Skip to comments.Pension Expert: Local Pennsylvania Downgrades Lurk
Posted on 03/10/2014 2:45:04 PM PDT by ThethoughtsofGreg
With new accounting rules looming, states and municipalities are beginning to realize that their unfunded pension liabilities are much more severe than they had previously estimated. Defined-benefit pension plans, the standard for government employees, have wreaked havoc on state and local budgets for years. Unrealistic assumptions about the rate of return on pension investments is one cause for the plans regular underfunding, assuming an average uninterrupted 8 percent rate of return forever.
ALECs recent publication, Keeping the Promise: State Solutions for Government Pension Reform, provides an excellent blueprint for policymakers to understand the pension problem and offers concrete solutions on how it can be fixed. Pennsylvania is the most recent example of where this issue has again come to the forefront of debate. Paul Burton, of The Bond Buyer, examines below how new accounting rules could affect the keystone state.
(Excerpt) Read more at americanlegislator.org ...
It’s astonishing what a ponzi scheme gov. pensions are. Who, in their right mind, reasonably expects 8% a year returns indefinitely?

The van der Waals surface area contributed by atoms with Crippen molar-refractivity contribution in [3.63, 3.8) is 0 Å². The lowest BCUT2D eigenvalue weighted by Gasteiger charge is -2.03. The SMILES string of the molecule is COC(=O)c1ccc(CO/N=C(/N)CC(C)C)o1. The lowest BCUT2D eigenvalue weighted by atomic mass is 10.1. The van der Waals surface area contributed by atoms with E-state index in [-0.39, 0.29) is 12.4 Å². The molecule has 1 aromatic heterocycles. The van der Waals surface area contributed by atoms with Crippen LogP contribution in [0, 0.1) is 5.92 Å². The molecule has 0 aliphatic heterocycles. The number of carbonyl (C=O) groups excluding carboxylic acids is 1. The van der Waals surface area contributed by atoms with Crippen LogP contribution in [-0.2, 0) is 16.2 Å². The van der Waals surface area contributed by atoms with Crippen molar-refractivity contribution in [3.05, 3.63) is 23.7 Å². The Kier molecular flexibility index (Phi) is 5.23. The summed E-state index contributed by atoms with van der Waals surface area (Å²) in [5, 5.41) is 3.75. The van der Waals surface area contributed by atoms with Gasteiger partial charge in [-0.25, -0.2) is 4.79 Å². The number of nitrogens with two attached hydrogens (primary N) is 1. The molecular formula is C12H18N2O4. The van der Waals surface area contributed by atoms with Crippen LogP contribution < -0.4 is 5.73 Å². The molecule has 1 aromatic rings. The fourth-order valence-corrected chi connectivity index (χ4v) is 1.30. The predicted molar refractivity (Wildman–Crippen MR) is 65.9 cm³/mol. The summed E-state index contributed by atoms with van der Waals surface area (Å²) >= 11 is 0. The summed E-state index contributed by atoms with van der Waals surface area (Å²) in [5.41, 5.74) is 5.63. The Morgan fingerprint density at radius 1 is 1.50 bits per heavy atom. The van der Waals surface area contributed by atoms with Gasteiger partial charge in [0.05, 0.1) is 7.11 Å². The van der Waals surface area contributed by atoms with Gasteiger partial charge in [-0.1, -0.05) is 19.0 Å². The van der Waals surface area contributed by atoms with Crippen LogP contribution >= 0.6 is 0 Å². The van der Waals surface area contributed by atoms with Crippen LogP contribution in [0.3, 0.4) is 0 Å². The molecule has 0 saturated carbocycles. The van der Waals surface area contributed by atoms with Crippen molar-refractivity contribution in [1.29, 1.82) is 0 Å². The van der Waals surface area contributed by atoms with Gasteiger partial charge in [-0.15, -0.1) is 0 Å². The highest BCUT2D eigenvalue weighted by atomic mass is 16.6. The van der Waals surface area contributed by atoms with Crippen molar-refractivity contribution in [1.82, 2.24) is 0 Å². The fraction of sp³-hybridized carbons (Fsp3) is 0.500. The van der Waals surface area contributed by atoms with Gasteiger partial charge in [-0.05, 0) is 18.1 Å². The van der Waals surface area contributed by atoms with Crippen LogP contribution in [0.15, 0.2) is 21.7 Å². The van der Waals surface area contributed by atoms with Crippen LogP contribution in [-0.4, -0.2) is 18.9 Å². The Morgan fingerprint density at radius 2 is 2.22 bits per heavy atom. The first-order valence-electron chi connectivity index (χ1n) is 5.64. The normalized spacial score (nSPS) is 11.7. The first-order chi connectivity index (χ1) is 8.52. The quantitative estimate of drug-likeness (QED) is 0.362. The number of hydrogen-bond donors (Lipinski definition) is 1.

Pensions are one of the biggest killers for local municipalities in New York. My county’s pension bill for 4,200 employees is $100 million for the current year. This is insane and cannot continue. There are government workers in this state who retire with pensions in excess of $100K a year. Plus free medical for life. To think that I went into the private sector because the pay was better?
“Its astonishing what a ponzi scheme gov. pensions are. Who, in their right mind, reasonably expects 8% a year returns indefinitely?”
My state college pension fund (I am retired from a State University (UIC) in Illinois) had a return of 12.5 percent in 2013. Not all pension funds have lousy returns. Depends on how good those doing the investing are. Can’t complain about mine which has had consistently good returns for quite a few years now.
I wouldn’t be holding Illinois up as an example right now.
The S&P 500 was up 29.6% for that period.
I hope they aren’t paying too much for that performance.
I retired from the State of WI after 17 years with a pension of $550 a month in 2011. The average return of common stock since 1926 has been 10.5%. I will actually be getting my first increase in 2014 as WI (which is one of the best funded pensions in USA) uses a 5 year AVG of returns and the bad year of 2008 is out of the averaging.
Good, I’m glad to hear you’re doing well. Unfortunately, many pension plans don’t.
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